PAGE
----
Pour yourself another cup of coffee, because this festival goes all night. This year the fun is in St. Paul, namely in five venues: Victoria Theater Arts Center, Rondo Community Library, Springboard for the Arts, Minnesota Museum of American Art, and Raspberry Island. At each spot you’ll find a variety of art installations, performances, and other things to explore. A few options: Rooted in Rondo, a neighborhood docu-series and podcast made by kids and teens; the Drive-In Movie Extravaganza, where you’ll watch puppet shows while sitting in a cardboard art car; and screenprint patch making with Grupo Soap del Corazón. The closing party on Raspberry Island will offer paintings, tunes, and light installations. Find more info at northernspark.org. Free. 9 p.m. to 2 a.m.; closing event on Raspberry Island 2-5:30 a.m. Saturday.–Jessica Armbruster
Twin Cities Brewvet
Biking? It rocks. Breweries? Typically, they’re also good. And that’s really the thrust of the first-ever Twin Cities Brewvet, a tipsy bike tour across 15 local taprooms. The goal, per organizers, is “encouraging folks to get on their bikes and ride to as many participating taprooms in a day as they can,” while benefiting orgs like Our Streets MPLS, the Bicycle Alliance of Minnesota, the Midtown Greenway Coalition, and the Saint Paul Bicycle Coalition. The event is inspired by French bicycle journeys known as brevets, timed challenges that reward bicyclists with brevet de audax—“a certificate of audaciousness.” Minnesota participants get a T-shirt, water bottle, and card to track their pedaling/sipping to Blackstack, Pryes, Modist, and many more hop shops. The starting and finish line of this non-competitive ride is Fridley’s Forgotten Star Brewing, where participants can enter a raffle and enjoy live tunes from DJ Willis, Charlie Doesn’t Surf, and Whiskey Rock N’ Roll Club. Critically, for your damn sake, the FAQ portion of the Brewvet website explains that you don’t have to visit every brewery and you absolutely don’t have to down a beer at every stop. Simply have fun and keep your bike upright. $40. Noon. 38 Northern Stacks Dr., Fridley; find more info here.–Jay Boller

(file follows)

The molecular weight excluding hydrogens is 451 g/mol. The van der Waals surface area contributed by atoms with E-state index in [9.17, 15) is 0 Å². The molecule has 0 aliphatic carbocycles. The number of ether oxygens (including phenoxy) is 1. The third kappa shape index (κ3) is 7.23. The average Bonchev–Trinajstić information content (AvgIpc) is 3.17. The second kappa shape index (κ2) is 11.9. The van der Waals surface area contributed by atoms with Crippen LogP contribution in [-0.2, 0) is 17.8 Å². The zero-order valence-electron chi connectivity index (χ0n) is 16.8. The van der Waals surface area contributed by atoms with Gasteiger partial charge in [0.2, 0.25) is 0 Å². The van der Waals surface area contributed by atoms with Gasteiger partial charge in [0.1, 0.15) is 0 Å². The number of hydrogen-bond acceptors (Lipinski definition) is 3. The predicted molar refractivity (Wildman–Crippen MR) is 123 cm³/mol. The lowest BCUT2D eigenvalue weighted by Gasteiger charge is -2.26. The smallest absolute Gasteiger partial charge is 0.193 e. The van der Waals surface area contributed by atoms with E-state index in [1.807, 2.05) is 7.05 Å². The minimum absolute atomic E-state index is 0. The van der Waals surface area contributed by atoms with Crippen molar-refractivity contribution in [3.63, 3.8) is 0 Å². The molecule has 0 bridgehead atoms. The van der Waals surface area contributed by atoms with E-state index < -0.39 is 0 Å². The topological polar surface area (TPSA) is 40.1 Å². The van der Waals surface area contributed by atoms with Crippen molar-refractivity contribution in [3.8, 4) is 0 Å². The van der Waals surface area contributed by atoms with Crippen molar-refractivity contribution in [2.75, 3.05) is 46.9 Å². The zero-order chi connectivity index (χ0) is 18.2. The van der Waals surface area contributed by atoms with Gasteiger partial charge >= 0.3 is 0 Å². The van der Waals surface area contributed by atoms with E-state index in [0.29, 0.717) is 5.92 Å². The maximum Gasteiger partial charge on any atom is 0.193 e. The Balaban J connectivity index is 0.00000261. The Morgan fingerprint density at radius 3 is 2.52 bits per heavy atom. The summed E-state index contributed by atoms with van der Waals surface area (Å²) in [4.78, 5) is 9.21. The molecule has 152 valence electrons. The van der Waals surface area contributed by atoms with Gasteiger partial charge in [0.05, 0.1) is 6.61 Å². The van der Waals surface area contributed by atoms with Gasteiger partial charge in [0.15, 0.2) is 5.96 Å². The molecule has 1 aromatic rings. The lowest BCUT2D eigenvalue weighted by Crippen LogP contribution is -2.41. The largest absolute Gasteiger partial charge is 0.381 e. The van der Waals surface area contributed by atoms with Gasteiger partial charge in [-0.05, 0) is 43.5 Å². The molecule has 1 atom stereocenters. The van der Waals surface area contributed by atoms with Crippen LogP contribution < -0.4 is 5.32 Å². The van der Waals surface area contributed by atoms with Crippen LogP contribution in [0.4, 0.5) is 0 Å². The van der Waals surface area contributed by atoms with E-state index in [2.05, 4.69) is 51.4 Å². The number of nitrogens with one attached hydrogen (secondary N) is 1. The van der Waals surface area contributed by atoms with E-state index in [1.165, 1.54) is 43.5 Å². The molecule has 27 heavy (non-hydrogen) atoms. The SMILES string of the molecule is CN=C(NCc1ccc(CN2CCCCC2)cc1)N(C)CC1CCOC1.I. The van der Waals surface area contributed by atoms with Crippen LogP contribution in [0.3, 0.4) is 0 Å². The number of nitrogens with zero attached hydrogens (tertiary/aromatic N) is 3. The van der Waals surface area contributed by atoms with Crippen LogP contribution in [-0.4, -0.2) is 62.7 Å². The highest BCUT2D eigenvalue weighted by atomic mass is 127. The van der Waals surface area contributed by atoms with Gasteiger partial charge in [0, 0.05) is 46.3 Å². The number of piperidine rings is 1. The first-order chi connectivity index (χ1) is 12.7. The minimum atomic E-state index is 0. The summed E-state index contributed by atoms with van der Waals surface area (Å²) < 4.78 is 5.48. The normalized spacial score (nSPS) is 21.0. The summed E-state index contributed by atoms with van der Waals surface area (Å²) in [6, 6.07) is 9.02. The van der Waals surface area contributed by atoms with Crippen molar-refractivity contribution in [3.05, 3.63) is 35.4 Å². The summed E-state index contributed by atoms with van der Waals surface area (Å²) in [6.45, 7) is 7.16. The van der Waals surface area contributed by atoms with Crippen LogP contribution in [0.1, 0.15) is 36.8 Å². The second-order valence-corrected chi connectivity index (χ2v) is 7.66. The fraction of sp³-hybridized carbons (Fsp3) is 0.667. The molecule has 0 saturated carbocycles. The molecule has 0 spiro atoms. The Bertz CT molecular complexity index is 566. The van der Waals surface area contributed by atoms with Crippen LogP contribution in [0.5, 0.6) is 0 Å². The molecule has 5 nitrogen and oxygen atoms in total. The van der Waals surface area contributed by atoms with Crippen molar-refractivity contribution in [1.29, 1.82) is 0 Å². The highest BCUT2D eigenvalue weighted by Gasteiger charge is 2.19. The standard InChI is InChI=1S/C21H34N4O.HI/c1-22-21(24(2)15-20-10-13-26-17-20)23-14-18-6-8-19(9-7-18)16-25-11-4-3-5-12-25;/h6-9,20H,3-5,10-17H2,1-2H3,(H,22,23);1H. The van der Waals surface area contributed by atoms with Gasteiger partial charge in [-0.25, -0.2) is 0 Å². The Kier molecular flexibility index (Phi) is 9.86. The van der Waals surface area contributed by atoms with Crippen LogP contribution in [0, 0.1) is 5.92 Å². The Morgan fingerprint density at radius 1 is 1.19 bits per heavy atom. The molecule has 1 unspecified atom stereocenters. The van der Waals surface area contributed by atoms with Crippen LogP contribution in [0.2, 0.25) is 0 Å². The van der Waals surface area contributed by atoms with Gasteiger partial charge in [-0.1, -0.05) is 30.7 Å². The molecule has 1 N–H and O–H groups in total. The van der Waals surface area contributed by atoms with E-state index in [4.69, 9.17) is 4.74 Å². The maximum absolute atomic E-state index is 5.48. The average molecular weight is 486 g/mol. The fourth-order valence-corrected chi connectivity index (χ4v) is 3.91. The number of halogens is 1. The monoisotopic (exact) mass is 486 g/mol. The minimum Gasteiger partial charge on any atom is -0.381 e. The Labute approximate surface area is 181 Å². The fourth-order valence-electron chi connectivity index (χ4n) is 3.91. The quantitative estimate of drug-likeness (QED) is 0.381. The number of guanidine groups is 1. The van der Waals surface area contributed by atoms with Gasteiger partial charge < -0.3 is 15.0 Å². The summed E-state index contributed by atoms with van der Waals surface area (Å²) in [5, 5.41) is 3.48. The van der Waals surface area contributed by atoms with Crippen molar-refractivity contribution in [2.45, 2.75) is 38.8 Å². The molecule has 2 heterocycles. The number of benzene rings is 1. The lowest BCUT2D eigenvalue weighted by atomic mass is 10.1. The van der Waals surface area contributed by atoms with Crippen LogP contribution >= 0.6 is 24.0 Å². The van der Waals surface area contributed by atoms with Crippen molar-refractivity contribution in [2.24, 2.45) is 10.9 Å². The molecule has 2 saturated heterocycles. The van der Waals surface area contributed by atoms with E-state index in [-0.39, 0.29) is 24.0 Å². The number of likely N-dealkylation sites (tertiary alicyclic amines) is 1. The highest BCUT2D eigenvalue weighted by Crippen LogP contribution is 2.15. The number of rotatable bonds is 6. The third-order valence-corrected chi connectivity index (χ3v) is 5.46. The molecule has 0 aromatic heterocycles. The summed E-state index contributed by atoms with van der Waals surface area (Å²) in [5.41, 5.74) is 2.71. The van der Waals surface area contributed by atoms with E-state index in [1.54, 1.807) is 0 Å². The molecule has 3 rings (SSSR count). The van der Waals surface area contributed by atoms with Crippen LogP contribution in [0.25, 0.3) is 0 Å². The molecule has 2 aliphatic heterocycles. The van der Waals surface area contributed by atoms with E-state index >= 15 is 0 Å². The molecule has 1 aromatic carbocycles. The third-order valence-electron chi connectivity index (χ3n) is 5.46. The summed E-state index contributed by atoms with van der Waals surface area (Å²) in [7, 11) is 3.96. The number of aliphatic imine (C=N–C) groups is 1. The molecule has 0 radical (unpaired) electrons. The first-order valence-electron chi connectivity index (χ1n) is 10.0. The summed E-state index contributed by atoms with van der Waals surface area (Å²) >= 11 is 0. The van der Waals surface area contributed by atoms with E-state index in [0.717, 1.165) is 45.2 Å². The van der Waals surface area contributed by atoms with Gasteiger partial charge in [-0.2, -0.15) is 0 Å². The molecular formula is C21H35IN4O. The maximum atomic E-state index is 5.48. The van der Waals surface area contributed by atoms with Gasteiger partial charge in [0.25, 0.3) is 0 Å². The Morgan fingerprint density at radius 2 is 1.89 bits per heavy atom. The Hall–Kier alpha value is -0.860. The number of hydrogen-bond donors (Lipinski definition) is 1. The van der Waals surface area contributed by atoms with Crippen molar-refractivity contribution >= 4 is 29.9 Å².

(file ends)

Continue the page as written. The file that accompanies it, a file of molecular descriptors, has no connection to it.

Summer Beer Fest
Minnesota State Fairgrounds
If Brewvet sounds too physically taxing, you can always get tanked with your feet affixed to the ground like God intended. Featuring live music (DJ Elsewhere, Black River Revue, Mark Joseph & the American Soul) and cooked food (Barona Pickle Palace, KCM Eggroll, Duke's Poutine), the 13th installment of Summer Beer Fest will gather 50+ local and national breweries at the fair’s International Bazaar for unlimited sampling from your commemorative tasting glass. And it’s daytime binge-drinking with a heart, as proceeds from the silent auction will benefit the YMCA. $15-$75. 1-5 p.m. 1265 Snelling Ave. N., St. Paul; find more info here.–Jay Boller
Change is God-Take Root Among the Stars: Black Abstraction in the Midwest
Soo Visual Arts Center